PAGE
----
Der Blaue Engel (The Blue Angel) Reviews
Emil Jennings plays college professor Immanuel Rath, who find his students in possession of postcards of a sexy cabaret singer. He goes to the club, called the Blue Angel, to confront the woman, named Lola Lola, about her effects on his students. Unfortunately, he falls head over heels for her himself, and his obsession leads to the loss of his career and eventually, his dignity.
It starts comedic at first, with Rath collecting the student's postcards in class, and then later chasing them through the club. But as it goes on Rath loses more and more of his self-worth. When he finally can take no more, being utterly humiliated in front of his hometown, and snaps, it's terrifying to watch. Some of the more memorable scenes are the death of Rath's canary (really), Lola's songs, and the last shot of the film --which I will not give away here -- has stuck with me since I first saw it years and years ago.
One of Marlene Dietrich's first films, she is not the glamour ice goddess of her future -- no severe lighting, no cheekbones, no slinky dresses. She plays Lola as much more earthy and blatantly sexual.. Lola knows her appeal to men and is basically a cocktease. I stil haven't decided if Lola means from the beginning to treat Rath as badly as she does, if she doesn't know any better or just doesn't care.
One interesting thing about this film is seeing what was considered sexy and racy in pre-Hitler Germany. Lola's costumes are very revealing and yet really show nothing, except her undies. One postcard has a photo of Lola with a grass skirt attached to the card that can be blown up to show her stockings and garters. The young men in Rath's class get great entertainment by this activity. It seems so innocent now in this age of teen girls dressing like streetwalkers and thong bathing suits on every beach. Kinda sad really how jaded we've become as a society.
I loved it!! The German style cinematography and art decoration. The style that would be lost in Germany and taken to Hollywood when Hitler came to power. This movie takes place from 1925 to 1929 before the Nazis took over. It is a closer to real life look at the same time and culture that Cabaret portrays.
Emil Jannings was the first actor honored with the best actor Academy Award. I have only seen one other performance of his. But it was impressive and so was this role. Dietrich is seductive and husky voiced as Lola, but younger and not as husky voiced as she was in Witness for the Prosecution. The staff at the burlesque club Der Blaue Engel is like a family. Jannings is a professor at a local University and the dynamics of his classroom show that nothing much has changed. Three of his students are regulars at The Blue Angel. Professor Immanuel Rath is the picture of repression and routine. He tries so hard to keep the young men in his class in line and goes himself to the club to kick them out. He is so out of his element at the club and interacting with Lola. These early scenes have a lot of humor. Through chance circumstances he must return to the club and he ends up acting the part of a knight coming to the rescue of the lady's honor, at least the honor he imagines Lola has. Ultimately it is a tragic story, as Rath never finds his backbone and loves/trusts Lola too innocently. He falls into the "family" business, at first selling pinup postcards of his new wife, then inheriting the degrading clown assistant position for the magician/manager.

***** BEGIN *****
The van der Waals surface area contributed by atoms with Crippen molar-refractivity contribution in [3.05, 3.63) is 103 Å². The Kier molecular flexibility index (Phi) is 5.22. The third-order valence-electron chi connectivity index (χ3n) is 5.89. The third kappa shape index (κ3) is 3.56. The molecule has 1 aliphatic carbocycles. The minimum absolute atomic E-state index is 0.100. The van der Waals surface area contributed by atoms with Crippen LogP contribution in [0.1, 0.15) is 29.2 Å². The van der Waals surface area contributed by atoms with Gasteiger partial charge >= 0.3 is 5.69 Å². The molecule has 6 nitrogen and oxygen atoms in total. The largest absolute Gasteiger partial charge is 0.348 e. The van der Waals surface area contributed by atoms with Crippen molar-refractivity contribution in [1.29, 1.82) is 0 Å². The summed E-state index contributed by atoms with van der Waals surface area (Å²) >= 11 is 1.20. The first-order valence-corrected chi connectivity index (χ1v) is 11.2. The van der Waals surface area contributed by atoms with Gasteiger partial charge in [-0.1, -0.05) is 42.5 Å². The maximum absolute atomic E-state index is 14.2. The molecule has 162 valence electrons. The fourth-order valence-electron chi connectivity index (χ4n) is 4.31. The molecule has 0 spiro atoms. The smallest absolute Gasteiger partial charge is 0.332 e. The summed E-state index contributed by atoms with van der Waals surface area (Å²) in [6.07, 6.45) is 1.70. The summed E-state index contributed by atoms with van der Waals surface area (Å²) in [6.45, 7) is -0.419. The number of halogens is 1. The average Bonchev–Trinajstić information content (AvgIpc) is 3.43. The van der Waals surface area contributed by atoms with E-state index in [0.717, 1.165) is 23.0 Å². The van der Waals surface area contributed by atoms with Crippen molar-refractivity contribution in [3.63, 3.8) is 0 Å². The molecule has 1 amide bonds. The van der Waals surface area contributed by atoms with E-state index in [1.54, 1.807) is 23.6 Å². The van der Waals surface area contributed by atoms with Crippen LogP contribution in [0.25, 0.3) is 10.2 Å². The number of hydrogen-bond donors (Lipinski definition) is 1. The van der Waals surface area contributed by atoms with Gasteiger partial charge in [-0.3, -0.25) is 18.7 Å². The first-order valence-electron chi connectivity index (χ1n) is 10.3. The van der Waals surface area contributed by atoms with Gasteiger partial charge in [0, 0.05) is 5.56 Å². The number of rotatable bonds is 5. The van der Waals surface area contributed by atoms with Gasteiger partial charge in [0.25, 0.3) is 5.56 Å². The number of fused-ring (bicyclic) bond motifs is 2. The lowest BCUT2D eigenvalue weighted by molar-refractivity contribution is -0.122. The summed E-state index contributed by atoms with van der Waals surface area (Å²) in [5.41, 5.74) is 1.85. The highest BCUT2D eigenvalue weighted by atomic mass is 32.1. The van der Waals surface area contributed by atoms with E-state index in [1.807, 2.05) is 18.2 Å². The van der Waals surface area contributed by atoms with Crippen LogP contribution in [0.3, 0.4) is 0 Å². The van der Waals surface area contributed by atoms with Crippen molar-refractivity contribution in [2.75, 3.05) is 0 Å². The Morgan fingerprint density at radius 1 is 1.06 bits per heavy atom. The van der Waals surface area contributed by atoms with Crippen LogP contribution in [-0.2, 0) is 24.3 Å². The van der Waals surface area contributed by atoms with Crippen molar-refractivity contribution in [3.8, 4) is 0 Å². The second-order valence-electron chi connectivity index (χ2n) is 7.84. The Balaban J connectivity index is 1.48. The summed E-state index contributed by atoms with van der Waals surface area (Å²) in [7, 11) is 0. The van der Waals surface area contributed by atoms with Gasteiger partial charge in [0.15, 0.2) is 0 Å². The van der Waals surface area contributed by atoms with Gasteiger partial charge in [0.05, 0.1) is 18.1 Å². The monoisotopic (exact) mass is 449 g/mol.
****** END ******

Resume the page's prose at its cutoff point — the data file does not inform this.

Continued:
The dialog as translated in the subtitles surprised me with its natural flow and sophistication. The dialog strongly reveals the attitude of the culture before restrictions, whether from Germany or Hollywood, limited how sexuality particularly could be shown or mentioned in the movies.
The characters were very, very interesting. Lola Lola was hot and so was her attitude. Great performance by her, for sure, but the professor was truly outstanding. The range of emotions his character went through was so expansive, and so excellently portrayed. Great performances all around.
The story was good, absolutely. Interesting, sexy, exciting, scary, tragic, and imperfect, of course. One thing I'm still adjusting to with watching old films is how insanely fast people fall in love??? It's like they have one good exchange and then they're embracing each other, grasping each other's biceps firmly with this abrupt burst of passion and commitment, touching noses. No one falls in love that fast. I don't know if their standards were different in real life back then or if they just hadn't worked out how to tell a story where love grows gradually instead of shooting up into the sky. It felt a little bit like lazy story-telling, but only on the romance level. The rest of it had normal pacing, for the most part. It had its slow, boring moments, but it wasn't too bad. I guess the pacing was kinda weird, rather uneven. The professor's change in character was gradual, foreshadowed, and it made sense- but other developments I found were much too abrupt, without explanation.
Anyway, I liked this film a lot. I do recommend it for a viewing. The conclusion was great, mildly disturbing. I wouldn't mind watching it again someday but I don't feel a need to include it in my collection anytime soon.
Bye love you